Cairo: Established in Cairo 1931, the Court of Cassation is one of Egypt’s highest judicial authorities.

The court is mainly tasked with reviewing rulings passed by lower courts to verify their compliance with the law. It has the authority to order retrials.

Rulings by the Court of Cassation are irrevocable.

By virtue of a recent legal amendment, the court has the authority to decide on legality of lawmakers’ membership.

Legal experts hold differing views on whether the Court of Cassation can overturn a ruling by the Supreme Constitutional Court invalidating the Islamist-dominated parliament. Some experts argue that such an issue is outside the jurisprudence of the Supreme Constitutional Court. Others disagree, saying that being Egypt’s top judicial authority, the Supreme Constitutional Court was correct to rule on the legality of the parliament. They maintain that its verdicts are irreversible.


Egypt’s newly-elected President Mohammad Mursi is locked in conflict with the powerful military over whether the country’s legislature should reconvene despite a June 14 court ruling that dissolved it. It’s the latest twist in nearly 17 months of political drama that followed the 2011 overthrow of longtime leader Hosni Mubarak.


Egypt’s Supreme Constitutional Court decreed last month on the eve of the country’s first-ever freely contested presidential elections that the Islamist-dominated parliament was illegally elected. Almost immediately afterwards, the then-ruling council of generals that took power from Mubarak moved to dissolve the legislature. The Islamists never accepted the court ruling, and their candidate, Mursi, won the election and was inaugurated as president on June 30. Many observers assumed that Mursi would work out an arrangement with the generals and let the dissolution of parliament stand. But on Sunday he issued a surprise decree ordering parliament to reconvene.



The Supreme Constitutional Court and the generals are Mubarak-era appointees. Mursi and nearly half the lawmakers of the dissolved parliament are members of the Muslim Brotherhood. Many others in Egypt are in the middle — they are tired of political domination by the military, which has provided all of Egypt’s four presidents since the overthrow of the monarchy some 60 years ago and is believed to want to keep its power and privileges. But they also distrust the Brotherhood, a highly disciplined and secretive movement whose ultimate goal is to create a more Islamic state.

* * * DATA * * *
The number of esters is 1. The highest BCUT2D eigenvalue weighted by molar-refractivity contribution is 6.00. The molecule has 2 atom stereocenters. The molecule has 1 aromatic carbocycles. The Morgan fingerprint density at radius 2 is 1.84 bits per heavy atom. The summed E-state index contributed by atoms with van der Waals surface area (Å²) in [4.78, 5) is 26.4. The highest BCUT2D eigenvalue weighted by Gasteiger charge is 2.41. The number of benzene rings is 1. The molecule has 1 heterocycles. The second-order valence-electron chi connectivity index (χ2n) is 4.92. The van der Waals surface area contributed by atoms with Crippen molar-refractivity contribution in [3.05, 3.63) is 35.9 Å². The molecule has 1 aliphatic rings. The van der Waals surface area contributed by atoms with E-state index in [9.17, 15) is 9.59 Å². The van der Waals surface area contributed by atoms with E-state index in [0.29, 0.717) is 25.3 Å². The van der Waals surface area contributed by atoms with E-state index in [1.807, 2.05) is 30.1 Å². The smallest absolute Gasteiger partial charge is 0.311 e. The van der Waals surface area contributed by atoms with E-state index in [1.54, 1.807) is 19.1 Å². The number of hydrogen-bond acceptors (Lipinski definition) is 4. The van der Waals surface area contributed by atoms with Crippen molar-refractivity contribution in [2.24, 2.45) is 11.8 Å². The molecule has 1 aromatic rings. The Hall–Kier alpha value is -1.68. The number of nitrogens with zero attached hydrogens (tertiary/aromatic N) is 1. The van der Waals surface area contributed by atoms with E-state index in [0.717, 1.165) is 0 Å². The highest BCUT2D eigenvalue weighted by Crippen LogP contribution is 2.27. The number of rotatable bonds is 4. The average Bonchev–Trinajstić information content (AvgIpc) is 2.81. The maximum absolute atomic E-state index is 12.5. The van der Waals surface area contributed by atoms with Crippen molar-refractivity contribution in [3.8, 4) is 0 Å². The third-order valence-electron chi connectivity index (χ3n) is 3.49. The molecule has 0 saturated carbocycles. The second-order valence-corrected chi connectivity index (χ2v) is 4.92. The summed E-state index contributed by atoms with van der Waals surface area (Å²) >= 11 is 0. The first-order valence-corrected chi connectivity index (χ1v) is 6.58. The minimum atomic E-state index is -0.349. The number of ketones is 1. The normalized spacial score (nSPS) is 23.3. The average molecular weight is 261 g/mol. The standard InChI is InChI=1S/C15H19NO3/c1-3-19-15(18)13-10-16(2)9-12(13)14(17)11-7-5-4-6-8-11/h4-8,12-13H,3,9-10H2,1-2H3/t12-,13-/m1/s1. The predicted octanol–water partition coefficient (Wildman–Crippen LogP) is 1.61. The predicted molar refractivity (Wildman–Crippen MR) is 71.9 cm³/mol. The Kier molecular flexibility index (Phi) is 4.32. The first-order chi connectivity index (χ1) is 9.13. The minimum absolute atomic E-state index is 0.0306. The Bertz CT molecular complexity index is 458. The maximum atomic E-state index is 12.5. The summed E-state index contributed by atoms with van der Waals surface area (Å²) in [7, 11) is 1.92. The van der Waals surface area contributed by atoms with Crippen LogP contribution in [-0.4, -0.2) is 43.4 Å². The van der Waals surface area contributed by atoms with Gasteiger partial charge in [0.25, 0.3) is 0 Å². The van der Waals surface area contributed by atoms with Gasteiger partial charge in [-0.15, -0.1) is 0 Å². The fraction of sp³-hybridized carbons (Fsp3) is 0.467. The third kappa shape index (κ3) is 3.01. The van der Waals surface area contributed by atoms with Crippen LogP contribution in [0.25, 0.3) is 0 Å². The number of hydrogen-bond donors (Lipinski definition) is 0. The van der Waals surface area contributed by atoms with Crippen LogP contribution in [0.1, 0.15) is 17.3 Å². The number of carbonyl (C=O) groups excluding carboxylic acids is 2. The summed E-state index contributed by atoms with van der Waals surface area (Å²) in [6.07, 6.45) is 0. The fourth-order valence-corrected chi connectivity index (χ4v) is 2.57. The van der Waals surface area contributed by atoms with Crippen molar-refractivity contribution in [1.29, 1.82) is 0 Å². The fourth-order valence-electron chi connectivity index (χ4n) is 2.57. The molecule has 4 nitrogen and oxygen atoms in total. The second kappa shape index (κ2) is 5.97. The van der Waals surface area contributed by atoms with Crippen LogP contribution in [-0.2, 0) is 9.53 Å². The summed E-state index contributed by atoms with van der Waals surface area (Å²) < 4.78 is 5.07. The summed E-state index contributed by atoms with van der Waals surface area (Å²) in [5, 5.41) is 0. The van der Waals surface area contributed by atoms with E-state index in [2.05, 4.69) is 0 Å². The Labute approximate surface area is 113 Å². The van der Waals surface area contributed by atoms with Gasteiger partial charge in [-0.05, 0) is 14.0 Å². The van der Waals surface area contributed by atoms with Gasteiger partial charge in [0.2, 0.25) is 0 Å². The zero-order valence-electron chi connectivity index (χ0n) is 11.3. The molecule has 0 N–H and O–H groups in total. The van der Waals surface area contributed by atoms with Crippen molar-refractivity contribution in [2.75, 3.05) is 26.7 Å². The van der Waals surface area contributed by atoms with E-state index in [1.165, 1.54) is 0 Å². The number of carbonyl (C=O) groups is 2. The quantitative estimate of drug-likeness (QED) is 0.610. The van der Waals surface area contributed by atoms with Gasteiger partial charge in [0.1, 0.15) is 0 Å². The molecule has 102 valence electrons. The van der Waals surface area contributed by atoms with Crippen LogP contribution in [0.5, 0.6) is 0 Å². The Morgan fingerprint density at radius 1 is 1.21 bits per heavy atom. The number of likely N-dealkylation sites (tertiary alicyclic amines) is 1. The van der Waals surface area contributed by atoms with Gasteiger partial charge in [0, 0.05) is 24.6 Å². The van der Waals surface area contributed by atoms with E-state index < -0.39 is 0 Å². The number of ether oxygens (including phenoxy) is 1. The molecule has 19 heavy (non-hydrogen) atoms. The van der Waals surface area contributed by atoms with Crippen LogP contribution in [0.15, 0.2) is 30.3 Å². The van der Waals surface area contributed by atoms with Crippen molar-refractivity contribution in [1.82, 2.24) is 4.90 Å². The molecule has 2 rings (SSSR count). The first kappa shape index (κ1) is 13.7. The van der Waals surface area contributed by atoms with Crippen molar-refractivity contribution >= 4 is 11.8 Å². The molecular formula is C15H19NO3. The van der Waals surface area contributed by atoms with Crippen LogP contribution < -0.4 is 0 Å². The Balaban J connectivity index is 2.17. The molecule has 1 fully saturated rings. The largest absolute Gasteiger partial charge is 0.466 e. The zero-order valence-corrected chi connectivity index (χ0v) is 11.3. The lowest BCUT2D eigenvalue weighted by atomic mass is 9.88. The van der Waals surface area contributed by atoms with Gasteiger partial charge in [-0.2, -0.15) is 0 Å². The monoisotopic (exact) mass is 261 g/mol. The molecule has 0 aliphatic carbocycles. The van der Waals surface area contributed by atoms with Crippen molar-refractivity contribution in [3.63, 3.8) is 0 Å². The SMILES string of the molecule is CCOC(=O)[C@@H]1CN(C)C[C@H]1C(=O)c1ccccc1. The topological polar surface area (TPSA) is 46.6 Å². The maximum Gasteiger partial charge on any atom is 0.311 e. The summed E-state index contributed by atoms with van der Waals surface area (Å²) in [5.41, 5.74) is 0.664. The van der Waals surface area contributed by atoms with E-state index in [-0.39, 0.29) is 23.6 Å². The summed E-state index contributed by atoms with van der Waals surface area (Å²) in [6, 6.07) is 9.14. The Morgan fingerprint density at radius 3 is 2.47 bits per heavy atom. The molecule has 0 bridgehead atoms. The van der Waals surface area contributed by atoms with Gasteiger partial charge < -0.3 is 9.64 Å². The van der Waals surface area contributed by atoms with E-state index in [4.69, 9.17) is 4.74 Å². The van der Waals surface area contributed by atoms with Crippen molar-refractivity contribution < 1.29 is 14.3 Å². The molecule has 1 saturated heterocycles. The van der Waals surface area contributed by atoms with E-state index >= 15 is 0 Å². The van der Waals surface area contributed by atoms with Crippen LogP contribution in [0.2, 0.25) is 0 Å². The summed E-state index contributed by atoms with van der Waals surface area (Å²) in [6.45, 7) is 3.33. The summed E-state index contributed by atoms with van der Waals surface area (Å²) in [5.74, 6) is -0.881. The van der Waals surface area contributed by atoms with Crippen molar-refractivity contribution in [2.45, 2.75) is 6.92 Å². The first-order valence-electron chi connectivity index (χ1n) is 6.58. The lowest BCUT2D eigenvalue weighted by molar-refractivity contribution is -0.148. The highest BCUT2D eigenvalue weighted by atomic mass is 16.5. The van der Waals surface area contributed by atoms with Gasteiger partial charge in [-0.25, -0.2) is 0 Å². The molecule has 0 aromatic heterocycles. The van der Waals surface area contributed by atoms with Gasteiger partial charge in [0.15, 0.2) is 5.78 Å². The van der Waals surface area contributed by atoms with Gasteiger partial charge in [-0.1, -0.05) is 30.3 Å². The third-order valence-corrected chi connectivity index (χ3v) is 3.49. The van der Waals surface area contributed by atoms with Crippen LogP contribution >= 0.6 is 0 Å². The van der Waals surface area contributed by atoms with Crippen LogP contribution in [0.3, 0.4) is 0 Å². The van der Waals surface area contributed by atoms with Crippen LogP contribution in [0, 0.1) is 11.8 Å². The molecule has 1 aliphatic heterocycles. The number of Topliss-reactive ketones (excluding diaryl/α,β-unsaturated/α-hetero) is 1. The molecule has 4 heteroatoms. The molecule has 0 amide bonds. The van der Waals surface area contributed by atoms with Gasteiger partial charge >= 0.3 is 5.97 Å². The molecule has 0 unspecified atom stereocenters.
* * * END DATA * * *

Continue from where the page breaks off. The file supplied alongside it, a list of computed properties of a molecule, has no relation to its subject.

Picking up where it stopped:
It upheld a lower court ruling that the law governing the way parliamentary elections were held was unconstitutional. Under the law, the 498 contested seats (another 10 are appointed by the head of state) were chosen as follows: Two-thirds went to candidates running on party lists, while the other third were contested by individual candidates, in which party members were also allowed to run. The Constitutional Court ruled that allowing party members to compete on the individual lists violates the principles of equal opportunity because it gives party members two chances to compete for all the seats while independent candidates don’t have the same opportunity.



This is a point of great dispute. Both sides have been careful to frame their actions as upholding the letter of the law. Mursi, for example, phrased his decree recalling parliament so that he was overruling only the generals’ own decree dissolving it, and not the original court order. But in reality, Egypt is in legal limbo. The constitution in force under Mubarak was dissolved after his overthrow, and no new one has been adopted. Both sides appear to be making up the rules as they go along — the generals, for example, issued their own “constitutional declaration” just after parliament was dissolved, giving themselves the legislative powers of the chamber.



Mursi’s power play will determine whether the generals’ constitutional declaration will stand. If it stands, the military will have not just the powers of the legislature but also the authority to steer the drafting of the new constitution. In the bigger picture, this may be a test case that determines the role of the military in post-Mubarak Egypt — whether the country will follow the “Turkish model” of the 1980s and 1990s in which the army could block civilian governments from acting against its wishes — or whether the army will be subordinate to an elected president and legislature, Islamist or otherwise.



Mursi has the legitimacy from being the country’s first-ever freely elected president, and Brotherhood supporters in the past have threatened a “second revolution” if the army tries to hold on to power. The military, on the other hand, has the top court on its side — and, of course, the ability to put tanks on the streets. Over the past 17 months, neither side has shown a willingness to push a crisis over the breaking point, however, and there are a number of ways that this conflict could be defused. Mursi also announced that there would be new elections after a constitution is adopted. And parliament could meet once or twice and then go into recess. But Egypt’s post-Mubarak transition has been wildly unpredictable thus far, and few analysts would venture with any confidence what will happen next.